Nevins said she screens about 60 films a week. She said “Honeyland” and “American Factory” (the Obama-backed Netflix documentary) are the best documentaries out there. “I stood up and applauded the movie [‘American Factory’], and I was in my apartment,” she said.
Asked by an audience member whether part of her mandate is to be part of the 2020 election, Nevins said, “Yes, without question. If Alexandra [Pelosi] is standing knee-deep in a Texas storm and someone says it’s God’s will, and Alexandra has another person saying, ‘are you f—-ing kidding? It’s the world, it’s the environment….’ Would I do a show on the environment? Yes. I think the planet is in dire shape. Politics is in dire shape. But if you go out and do a typical news or typical docu, I’ll fall asleep…because I’ll know from the opening where you’re going. I like when you don’t know where you’re going…I just think my approach is slightly different. I don’t think you can hit hard on. I think you have to develop the idea in a way that’s audience friendly to get listened to. I don’t want to be on a platform. I want to be on story-ville.”
Turning to Nevins’ own road to MTV, Powers said it must have been a difficult thing for her to leave a place she’d been for more than 30 years. Nevins produced more than 1,500 documentaries for HBO, and her projects won 28 Academy Awards and 44 Peabody Awards, and Nevins has personally won 34 individual Primetime Emmy Awards, more than any other person.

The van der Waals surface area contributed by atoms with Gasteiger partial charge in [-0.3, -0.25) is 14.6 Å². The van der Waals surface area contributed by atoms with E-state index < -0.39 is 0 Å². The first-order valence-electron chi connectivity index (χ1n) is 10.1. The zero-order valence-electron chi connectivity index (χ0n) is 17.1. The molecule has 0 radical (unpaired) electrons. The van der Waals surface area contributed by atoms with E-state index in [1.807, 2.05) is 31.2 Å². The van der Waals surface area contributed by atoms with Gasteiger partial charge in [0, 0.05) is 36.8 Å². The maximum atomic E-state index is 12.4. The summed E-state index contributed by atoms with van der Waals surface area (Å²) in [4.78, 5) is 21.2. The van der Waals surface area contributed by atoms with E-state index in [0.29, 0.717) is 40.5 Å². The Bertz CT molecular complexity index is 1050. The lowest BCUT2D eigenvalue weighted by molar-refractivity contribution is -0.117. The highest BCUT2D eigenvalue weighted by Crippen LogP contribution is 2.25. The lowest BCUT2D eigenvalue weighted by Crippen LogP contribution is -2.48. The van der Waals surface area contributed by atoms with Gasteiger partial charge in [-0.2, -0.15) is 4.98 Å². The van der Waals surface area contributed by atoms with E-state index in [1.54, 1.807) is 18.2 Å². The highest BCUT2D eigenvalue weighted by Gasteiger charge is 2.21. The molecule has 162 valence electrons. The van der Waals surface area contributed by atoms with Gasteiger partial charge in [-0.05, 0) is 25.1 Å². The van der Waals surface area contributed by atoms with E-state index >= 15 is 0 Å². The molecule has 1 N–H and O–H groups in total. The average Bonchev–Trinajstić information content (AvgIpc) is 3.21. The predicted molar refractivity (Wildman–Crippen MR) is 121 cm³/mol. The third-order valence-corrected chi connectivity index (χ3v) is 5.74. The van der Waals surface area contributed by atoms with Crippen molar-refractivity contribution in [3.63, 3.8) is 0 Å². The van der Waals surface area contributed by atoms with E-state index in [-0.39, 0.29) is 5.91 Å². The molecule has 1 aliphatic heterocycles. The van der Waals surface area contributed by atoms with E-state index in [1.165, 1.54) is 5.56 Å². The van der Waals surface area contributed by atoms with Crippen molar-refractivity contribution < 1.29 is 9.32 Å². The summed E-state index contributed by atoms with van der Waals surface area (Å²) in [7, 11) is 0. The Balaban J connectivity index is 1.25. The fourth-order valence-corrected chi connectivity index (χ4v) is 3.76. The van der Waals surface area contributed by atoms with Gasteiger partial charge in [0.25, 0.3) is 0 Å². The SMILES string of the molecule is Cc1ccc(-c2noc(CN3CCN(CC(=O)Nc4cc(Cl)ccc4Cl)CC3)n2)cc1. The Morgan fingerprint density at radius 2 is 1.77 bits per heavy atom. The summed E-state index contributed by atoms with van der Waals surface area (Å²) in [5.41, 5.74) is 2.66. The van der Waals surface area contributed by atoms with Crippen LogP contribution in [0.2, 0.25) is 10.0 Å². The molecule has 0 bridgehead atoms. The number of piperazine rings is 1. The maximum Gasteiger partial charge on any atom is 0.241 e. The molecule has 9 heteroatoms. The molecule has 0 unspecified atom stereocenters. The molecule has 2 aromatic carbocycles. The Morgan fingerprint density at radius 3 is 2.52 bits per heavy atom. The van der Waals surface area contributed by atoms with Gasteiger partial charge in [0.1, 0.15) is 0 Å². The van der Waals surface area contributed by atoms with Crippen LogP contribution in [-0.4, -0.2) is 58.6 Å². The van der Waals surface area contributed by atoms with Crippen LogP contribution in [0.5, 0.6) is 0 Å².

“I did want to die there, but they didn’t want me to. I think in many ways I was pushed out,” said Nevins. ”The presentation to myself was I was ready to go. But I think that part of it, I was sitting on a lot of young women…but I was too selfish to care about someone else who might want my job. I think it was time for me to move on. But I didn’t know what move on meant.”
People told her she’d have time to do all these things she never had time to do before. “Well, I didn’t. I left HBO, and I really didn’t know how to function at all without HBO, because really, it was my life,” she said. “I was in my late 70s and nobody really wanted me. I thought I’d form my own company. I had more and more energy by being rejected. I really wanted to kick back a little ass. I got a call from Liza Fefferman from MTV, who said, ‘My boss would like to meet you.’ And I said, ‘Your boss? Isn’t that for kids?’
“I had called many people whom over the years I had given films to who are now in great, enormously important positions, and they didn’t return my calls. Or, if they did, they’d say, ‘We have to have lunch sometime,’ but sometime didn’t really come…It was a very painful thing. Thank God for psychiatrists, quilts, a husband and a son, not necessarily in that order. The quilt may come first,” she said.
Chris McCarthy, president of MTV, VH1, CMT and Logo Media, said Nevins’ documentaries at HBO had a big influence on him personally as a kid and wanted to hire her. “I actually got choked up by this 44-year-old man who wanted me for things that I had done, that nobody seemed to want me for,” she said.
“You don’t know when you do these things [documentaries] and when you care about these people, that you’re affecting lives,” said Nevins. “You just know that somebody needs to hear from them, and they’re not yet famous. And you want to make them visible, if not famous. And you want to champion their causes.”